Bringing Illinois' transit system up to speed will take a lot more coordination and dedicated funding than is currently in place. Metro 2020 paints a dismal picture of a system where projects are chosen because of politics and bureaucratic infighting, not because they are worthy of support. The Illinois Department of Transportation (IDOT) "has been slow to recognize that transportation is about building communities, not just moving people and goods." IDOT also provides poor guidance to the 2,801 counties, cities, and townships that spend state appropriations on local roads.
The three transit service boards -- the Chicago Transit Authority (CTA), Pace, and Metra -- focus their energies on bolstering their own operations at the expense of long-term cooperation. The Regional Transportation Authority (RTA), which nominally is responsible for strategic and fiscal oversight over those three agencies, "has limited legal and even less political authority to coordinate service." Lawmakers, meanwhile, provide funding erratically and without any performance measures in mind, instead forking resources over to road builders, many of whom happen to deliver campaign contributions liberally.
Reform, if it happens at all, will begin at the top. Metro 2020 suggests that the governor's office establish immediately an Illinois Transportation Advisory Commission whose role would be to "establish clear, measurable transportation goals and objectives as the basis for spending money and setting policy." Those recommendations would then be passed on to the General Assembly to be discussed and eventually ratified. Similarly, the governor's office could create an Illinois Freight Authority tasked with planning and funding freight shipments. Studies have shown that streamlining that system, and curtailing pollution from stalled trains and overburdened trucks, would result in $1.12 billion in health care savings alone.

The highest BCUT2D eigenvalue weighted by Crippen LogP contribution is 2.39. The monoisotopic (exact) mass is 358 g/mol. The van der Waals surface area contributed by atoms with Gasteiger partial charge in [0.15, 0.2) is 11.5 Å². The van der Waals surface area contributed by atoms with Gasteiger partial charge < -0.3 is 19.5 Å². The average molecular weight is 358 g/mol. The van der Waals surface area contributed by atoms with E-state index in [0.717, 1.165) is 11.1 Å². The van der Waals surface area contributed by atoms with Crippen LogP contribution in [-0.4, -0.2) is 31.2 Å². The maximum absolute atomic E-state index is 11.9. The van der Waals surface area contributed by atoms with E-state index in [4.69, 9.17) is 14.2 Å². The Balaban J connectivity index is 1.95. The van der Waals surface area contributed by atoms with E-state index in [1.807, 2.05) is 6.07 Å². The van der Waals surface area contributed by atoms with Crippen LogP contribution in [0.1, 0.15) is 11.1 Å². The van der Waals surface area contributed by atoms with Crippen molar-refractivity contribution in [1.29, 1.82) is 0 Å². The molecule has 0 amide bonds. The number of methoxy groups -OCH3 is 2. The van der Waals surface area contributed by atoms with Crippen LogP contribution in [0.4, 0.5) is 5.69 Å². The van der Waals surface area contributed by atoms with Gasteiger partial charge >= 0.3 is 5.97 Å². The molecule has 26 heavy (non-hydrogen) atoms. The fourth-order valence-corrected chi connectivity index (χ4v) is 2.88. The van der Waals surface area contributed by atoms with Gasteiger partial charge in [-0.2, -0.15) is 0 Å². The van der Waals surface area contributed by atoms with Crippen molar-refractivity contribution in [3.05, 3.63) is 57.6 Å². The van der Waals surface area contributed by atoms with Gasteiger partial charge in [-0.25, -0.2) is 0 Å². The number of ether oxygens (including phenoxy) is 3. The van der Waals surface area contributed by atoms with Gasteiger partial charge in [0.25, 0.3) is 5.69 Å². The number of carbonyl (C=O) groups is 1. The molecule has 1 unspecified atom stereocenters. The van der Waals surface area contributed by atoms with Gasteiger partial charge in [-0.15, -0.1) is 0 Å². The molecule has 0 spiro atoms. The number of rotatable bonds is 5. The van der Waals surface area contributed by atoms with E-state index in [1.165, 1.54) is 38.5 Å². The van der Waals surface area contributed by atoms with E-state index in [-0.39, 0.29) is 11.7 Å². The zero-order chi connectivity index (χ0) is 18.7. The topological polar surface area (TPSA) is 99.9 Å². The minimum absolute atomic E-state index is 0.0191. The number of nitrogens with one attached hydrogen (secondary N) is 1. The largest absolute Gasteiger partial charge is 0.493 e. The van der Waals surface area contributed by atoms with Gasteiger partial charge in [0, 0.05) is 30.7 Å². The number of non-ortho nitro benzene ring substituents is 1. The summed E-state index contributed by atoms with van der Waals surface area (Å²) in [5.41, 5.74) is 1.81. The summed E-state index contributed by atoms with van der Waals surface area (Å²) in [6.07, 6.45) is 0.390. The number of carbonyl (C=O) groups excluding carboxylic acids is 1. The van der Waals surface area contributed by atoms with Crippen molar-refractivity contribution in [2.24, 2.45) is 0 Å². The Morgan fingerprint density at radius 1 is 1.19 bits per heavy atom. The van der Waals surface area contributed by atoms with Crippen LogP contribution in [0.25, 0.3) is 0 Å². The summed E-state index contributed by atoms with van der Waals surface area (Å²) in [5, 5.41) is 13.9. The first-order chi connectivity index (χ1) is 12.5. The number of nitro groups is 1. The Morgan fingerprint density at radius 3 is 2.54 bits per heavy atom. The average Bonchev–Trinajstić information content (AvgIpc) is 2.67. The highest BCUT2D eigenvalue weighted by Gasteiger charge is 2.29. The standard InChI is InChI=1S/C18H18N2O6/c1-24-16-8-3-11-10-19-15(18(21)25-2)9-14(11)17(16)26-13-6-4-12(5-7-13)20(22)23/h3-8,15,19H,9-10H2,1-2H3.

IDOT can also begin to recommend projects for funding that have been evaluated "based on clear criteria," including economic gains, safety, and oil use. In 2009, former State Rep. Kathy Ryg (D-Vernon Hills) introduced a bill (HB 2359) that would have established a new advisory committee within IDOT to take into account performance measures when making surface transportation spending decisions. The bill was never released from committee.